Regulatory Interface Services
The interface between science and policy is key to applying regulatory guidelines in making appropriate site-specific decisions. Nautilus has an impressive history of effective interface between dischargers and regulatory agencies, including modifying existing regulations, developing site-specific criteria (e.g. Water-Effect Ratios), and performing risk assessments to aid in the decision-making process. In many cases, support for site-specific applications of regulations involves integration of toxicity, chemistry, and bioassessment information in order to provide a complete picture that fully justifies the proposed alternative. Thus, a science-based approach is generally the most effective in terms of maintaining credibility with the regulators, as well as providing a fundamentally sound basis for discussion.
One example of effective interface between regulatory agencies and dischargers follows:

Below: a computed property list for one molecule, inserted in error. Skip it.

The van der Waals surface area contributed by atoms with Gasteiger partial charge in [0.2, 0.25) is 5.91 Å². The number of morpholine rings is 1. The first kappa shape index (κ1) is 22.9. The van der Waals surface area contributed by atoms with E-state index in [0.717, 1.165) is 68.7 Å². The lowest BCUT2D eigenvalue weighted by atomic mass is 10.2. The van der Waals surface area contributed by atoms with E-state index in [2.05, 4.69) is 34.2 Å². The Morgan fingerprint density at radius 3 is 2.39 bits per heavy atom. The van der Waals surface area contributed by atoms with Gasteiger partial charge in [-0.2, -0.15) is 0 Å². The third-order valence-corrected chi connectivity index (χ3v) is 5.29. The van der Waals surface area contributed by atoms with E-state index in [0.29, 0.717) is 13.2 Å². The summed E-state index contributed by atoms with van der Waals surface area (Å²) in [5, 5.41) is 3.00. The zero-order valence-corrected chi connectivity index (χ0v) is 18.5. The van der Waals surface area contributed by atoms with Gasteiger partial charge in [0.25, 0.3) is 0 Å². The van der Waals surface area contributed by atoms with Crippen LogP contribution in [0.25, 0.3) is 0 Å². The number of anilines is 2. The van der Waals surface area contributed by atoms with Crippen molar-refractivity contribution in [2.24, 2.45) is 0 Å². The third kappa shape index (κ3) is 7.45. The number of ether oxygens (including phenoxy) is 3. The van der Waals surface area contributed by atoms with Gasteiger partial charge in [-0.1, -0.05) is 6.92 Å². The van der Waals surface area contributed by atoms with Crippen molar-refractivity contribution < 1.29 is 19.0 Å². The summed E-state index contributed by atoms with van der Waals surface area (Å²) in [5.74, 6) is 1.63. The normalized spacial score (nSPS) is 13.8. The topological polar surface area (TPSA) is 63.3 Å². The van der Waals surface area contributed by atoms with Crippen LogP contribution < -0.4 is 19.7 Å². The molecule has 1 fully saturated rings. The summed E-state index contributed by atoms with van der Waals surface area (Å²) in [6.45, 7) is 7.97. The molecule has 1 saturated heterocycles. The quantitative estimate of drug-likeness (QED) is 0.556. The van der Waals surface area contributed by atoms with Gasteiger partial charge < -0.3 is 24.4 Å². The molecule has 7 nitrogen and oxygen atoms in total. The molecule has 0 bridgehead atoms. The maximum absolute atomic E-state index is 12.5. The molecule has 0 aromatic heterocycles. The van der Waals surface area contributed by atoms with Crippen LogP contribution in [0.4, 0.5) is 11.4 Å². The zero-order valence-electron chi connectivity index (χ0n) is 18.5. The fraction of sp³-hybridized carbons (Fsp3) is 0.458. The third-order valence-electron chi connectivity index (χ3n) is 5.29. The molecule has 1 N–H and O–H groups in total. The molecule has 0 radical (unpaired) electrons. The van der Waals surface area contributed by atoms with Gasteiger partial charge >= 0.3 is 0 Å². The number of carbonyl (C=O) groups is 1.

California's Enclosed Bays and Estuaries policy calls for the phasing out of discharges into enclosed bays and estuaries unless there is a demonstration that there is a net benefit related to the discharge. Nautilus is working with a municipality that discharges treated wastewater into an estuary to characterize benefits associated with the discharge. The study involves a hydrology component to characterize the extent to which flows from the discharge replace flows that have been appropriated for uses upstream, an investigation of sediment and water contaminant levels to evaluate the extent to which the discharge may be affecting environmental quality, an investigation of sediment and aquatic toxicity to determine if there is toxicity (and whether it is related to the discharge), and an evaluation of ecological conditions to determine the extent to which the discharge may be affecting habitat in the estuary, as well as species of regulatory concern that may be present. The study has just bbeen completed and the initial response from the agencies has been favorable; of particular importance to the overall approach has been a study design that enables inputs from the effluent to be separated from other sources as potential causes of contaminant accumulation and/or toxicity. Thus, determining that the effluent is not degrading water quality in the lagoon is key to allowing the discussion to focus on its benefits in terms of providing replacement flows, habitat for key species, and improved water quality compared with groundwater, agricultural, and urban inputs to the lagoon. As part of this study, a WER was conducted that demonstrated that the water quality criterion for copper could be increased, based on site specific influences on bioavailability.